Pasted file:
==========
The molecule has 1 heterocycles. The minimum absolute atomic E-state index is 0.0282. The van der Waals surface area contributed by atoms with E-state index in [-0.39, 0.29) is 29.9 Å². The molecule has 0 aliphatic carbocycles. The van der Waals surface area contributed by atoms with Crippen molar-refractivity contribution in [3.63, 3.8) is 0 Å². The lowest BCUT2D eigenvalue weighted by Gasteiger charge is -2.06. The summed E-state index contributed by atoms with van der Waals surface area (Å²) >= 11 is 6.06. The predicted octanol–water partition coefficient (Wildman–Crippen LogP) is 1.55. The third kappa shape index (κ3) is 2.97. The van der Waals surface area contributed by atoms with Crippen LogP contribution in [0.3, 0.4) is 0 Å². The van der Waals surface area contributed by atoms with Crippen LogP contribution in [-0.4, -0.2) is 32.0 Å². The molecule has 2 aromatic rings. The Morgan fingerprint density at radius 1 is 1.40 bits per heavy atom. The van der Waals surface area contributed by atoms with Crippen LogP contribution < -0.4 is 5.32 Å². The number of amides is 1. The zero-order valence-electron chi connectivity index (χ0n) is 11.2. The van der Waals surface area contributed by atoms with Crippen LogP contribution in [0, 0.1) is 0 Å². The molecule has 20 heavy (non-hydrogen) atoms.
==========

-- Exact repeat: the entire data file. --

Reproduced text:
The molecule has 1 heterocycles. The minimum absolute atomic E-state index is 0.0282. The van der Waals surface area contributed by atoms with E-state index in [-0.39, 0.29) is 29.9 Å². The molecule has 0 aliphatic carbocycles. The van der Waals surface area contributed by atoms with Crippen molar-refractivity contribution in [3.63, 3.8) is 0 Å². The lowest BCUT2D eigenvalue weighted by Gasteiger charge is -2.06. The summed E-state index contributed by atoms with van der Waals surface area (Å²) >= 11 is 6.06. The predicted octanol–water partition coefficient (Wildman–Crippen LogP) is 1.55. The third kappa shape index (κ3) is 2.97. The van der Waals surface area contributed by atoms with Crippen LogP contribution in [0.3, 0.4) is 0 Å². The van der Waals surface area contributed by atoms with Crippen LogP contribution in [-0.4, -0.2) is 32.0 Å². The molecule has 2 aromatic rings. The Morgan fingerprint density at radius 1 is 1.40 bits per heavy atom. The van der Waals surface area contributed by atoms with Crippen LogP contribution < -0.4 is 5.32 Å². The number of amides is 1. The zero-order valence-electron chi connectivity index (χ0n) is 11.2. The van der Waals surface area contributed by atoms with Crippen LogP contribution in [0, 0.1) is 0 Å². The molecule has 20 heavy (non-hydrogen) atoms.